Devin Allen documents the uprising in his show 'Awakenings, In A New Light'

Baltimore City Paper
From Instagram to the museum, Devin Allen's photography

In April, Devin Allen walked the streets of Baltimore with protesters mourning the loss of Freddie Gray and speaking out against police brutality, and posted his stark, observational photos to his Instagram. Allen delivered honest portrayals of the Baltimore Uprising in real time and eventually garnered attention around the world. Everyone from celebrities like Rihanna to activists like Deray McKesson posted his photos to social media, which led to his work going viral, eventually landing one of his photos on the cover of Time magazine. That photo is one of many that is part of Allen's first solo photography exhibit, "Awakenings, In A New Light" at the Reginald F. Lewis Museum of Maryland African American History & Culture.

The iconic image that made the cover of Time was notable for how it seemed to capture the chaos of that Saturday in Baltimore and the uprising as a whole, but it is also a brilliantly conceived photo. The Camden Street sign and Orioles banners on the light poles gives you a clear sense of its location, even for those whose knowledge of Baltimore is superficial. And for those who are aware of the city and what downtown and the Inner Harbor represent—namely "white Baltimore" in all its tourist-courting glory—the photo is even more loaded. And then there's Allen's decision to focus on the police charging, which throws the man running out of focus and gives a sense of motion although he's frozen in mid-stride. There, the photo becomes iconic and a universal idea is represented in a single frame—the fear black men, women, and children have of being terrorized by the police. Across from this photo in the exhibit is one of a young boy sporting a police hat in the middle of the uprising, an image that captures Baltimore during the uprising, when it seemed as though everything was flipped upside-down. Here, we have a young black boy—who we might otherwise assume is a target of police—wearing the garb of a police officer.

Smaller images along the walls fill in gaps that the national media seemed to have left in the narrative: Many people were under the impression tarnished houses were a result of the uprising, but here's a wide-angle image from Allen of people along a block of boarded-up homes highlighting the long tradition of urban blight, the result of Baltimore's apartheid policies, in stark contrast to O's-and-Bohs imagery floated by those in charge. A photo of a black policeman with tears welling in his eyes highlights the internal conflict of being black and wearing the badge. Other images of a black person pouring milk on a white man's face, or of a black policewoman positively interacting with kids, show hope in times of despair, beauty in the struggle, and the power, compassion, and resilience black people exhibit on a daily basis.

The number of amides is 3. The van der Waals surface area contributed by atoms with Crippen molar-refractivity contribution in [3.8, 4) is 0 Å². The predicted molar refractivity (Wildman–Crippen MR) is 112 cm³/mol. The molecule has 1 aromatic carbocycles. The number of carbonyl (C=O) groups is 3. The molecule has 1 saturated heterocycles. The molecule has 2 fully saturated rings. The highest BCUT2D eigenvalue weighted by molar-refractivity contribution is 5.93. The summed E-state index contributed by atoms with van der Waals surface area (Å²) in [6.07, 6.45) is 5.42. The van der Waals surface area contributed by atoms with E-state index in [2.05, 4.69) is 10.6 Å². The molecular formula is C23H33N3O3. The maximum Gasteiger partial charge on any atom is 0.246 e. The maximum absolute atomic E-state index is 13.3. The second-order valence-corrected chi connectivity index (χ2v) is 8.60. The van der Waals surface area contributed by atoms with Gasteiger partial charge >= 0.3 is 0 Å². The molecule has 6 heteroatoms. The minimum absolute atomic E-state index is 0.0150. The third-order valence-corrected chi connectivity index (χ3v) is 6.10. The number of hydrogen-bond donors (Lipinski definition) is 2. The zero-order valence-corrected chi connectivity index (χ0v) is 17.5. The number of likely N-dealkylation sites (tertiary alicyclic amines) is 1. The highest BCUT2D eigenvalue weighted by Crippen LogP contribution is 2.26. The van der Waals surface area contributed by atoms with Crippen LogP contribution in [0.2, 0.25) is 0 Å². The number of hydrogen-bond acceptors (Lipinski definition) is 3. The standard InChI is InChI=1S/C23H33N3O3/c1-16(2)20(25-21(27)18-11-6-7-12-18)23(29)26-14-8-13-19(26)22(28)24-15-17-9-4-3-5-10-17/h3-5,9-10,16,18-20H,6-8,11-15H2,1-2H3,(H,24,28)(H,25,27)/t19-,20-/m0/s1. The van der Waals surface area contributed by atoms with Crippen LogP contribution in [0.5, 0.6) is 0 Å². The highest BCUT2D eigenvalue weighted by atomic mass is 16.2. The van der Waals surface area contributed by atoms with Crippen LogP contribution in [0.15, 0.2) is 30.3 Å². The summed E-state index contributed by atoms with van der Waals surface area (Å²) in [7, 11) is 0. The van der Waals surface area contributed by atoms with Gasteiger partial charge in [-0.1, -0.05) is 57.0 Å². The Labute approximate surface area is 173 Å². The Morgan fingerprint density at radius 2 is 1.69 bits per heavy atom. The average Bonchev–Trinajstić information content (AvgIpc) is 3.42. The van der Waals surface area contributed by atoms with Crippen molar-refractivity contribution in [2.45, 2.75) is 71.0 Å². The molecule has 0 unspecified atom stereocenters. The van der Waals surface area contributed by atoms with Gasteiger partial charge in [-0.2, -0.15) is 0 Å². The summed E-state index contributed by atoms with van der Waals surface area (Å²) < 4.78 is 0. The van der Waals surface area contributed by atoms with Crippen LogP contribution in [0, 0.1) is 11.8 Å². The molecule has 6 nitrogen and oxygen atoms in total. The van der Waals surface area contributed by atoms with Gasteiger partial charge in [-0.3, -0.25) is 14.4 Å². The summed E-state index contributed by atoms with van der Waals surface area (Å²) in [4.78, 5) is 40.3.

The community space that houses the exhibit has a familial atmosphere. Chalkboards give viewers a chance to reflect on the uprising as well, bolstering the adage that a picture is worth a thousand words. "Speak the truth and love will follow," "Love thy neighbor," "#Blackparadigmsmatter," and "group economics" written in chalk show that art can be interpreted in many different ways. During the opening event, attendees discussed not only the photographs and Allen's technical skill, but also the conditions that gave rise to each photograph. The exhibit served as a reminder that subjugation and oppression are still multifaceted and pervasive in the black community. Nina Simone's 1967 recording of 'I Wish I Knew How It Would Feel to Be Free' and Public Enemy's 'Fight the Power' along with Kendrick Lamar's recent anthem 'Alright' played as people of all ages flowed back and forth from the community space to the theater on the second floor.

There, a panel discussion featuring activists Malacka Reed, Deray McKesson, and Kwame Rose generated discourse about the complexities of how systematic oppression manifests itself in the black community. "The Wire's" Sonja Sohn sat in the front row and a similarly minded "The Wire" reunion panel and performance occurred the next weekend at the Lyric as part of Artscape. At one point, Allen made it a point to emphasize the need to inspire the next generation of photographers and truth tellers and legendary photographer Robert Houston said this of Allen's duty to Baltimore: "It is better to be a big fish in a little pond, than a little fish in an ocean."

In other words, the city needs Devin Allen and Allen needs the city.

Devin Allen's "Awakenings, In A New Light" runs through Dec. 7 at the Reginald F. Lewis Museum.

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